Develops blind spots in managers

The recency bias can also lead to blind spots in managers. Managers may not be able to accurately assess employees’ past performances because they are focusing too much on recent events. This could be a big issue if the employee has been performing poorly in the past and their recent performance is just a fluke. In this scenario, the manager might not realize a problem until it’s too late, and the employee loses their job or status. Blind-spots of managers can cause a lot of trouble for teams.

Ways to overcome the recency bias effect

Diligently record performance

One way to overcome the recency bias is to record employee performance information systematically. It will allow managers to objectively assess an employee’s past performances and make more accurate judgments about their prospects. By doing this, companies can avoid making hasty decisions based on recent events.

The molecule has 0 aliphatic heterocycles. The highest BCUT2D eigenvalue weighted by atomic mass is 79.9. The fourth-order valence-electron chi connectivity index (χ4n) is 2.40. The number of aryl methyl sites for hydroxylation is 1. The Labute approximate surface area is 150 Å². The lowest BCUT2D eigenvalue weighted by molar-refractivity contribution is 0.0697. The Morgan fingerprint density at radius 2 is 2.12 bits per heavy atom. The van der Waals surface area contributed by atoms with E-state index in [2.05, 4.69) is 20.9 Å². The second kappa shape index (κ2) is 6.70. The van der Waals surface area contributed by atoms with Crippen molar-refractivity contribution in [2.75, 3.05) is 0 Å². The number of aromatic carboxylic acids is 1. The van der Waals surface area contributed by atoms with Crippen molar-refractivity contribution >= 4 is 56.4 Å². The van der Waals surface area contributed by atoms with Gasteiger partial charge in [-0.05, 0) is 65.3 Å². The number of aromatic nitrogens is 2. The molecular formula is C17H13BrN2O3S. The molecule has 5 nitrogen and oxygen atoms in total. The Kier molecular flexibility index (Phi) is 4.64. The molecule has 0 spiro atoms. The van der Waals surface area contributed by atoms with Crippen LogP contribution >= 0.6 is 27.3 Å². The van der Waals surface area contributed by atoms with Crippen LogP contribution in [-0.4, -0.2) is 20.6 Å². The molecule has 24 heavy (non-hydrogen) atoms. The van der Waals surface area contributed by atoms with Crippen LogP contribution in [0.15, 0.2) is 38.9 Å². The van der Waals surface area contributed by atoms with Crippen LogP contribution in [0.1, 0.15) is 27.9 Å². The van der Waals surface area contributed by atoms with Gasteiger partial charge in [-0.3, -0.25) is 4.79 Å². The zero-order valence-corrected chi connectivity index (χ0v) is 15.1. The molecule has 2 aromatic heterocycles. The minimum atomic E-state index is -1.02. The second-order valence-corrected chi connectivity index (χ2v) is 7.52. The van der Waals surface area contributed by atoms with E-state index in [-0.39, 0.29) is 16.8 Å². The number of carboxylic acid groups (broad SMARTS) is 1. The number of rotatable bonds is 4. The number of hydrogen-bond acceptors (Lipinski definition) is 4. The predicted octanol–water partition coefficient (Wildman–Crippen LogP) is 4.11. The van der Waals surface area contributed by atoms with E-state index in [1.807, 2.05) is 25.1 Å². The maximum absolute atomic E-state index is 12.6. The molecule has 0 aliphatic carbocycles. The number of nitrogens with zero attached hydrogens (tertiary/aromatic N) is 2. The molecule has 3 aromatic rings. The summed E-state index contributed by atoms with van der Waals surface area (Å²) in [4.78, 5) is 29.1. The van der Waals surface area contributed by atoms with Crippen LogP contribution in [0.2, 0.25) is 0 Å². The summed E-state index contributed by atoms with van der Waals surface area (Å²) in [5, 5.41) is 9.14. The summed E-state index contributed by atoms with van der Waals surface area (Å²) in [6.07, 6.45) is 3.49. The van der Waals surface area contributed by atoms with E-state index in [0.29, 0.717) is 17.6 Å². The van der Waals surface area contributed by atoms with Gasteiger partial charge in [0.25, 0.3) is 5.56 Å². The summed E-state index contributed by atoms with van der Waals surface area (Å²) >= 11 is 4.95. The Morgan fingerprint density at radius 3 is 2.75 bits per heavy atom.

Consult others

Another way to overcome the recency bias is to consult with other professionals who are around in similar settings. As they are not directly a part of the environment, they are more likely to take a broad, holistic approach to draw conclusions. You can also consult your colleagues to see if you have missed any relevant points. Further, you can introduce peer reviews in your assessment process too.

Create clear expectations

One of the best ways to overcome the recency bias effect is to create clear, concise expectations from the beginning onwards. This will allow employees to understand what they are expected to do and how their performance affects their rewards. Setting expectations this way will also encourage employees to strive for excellence rather than just meet minimal requirements.

Use technology to reduce subjectivity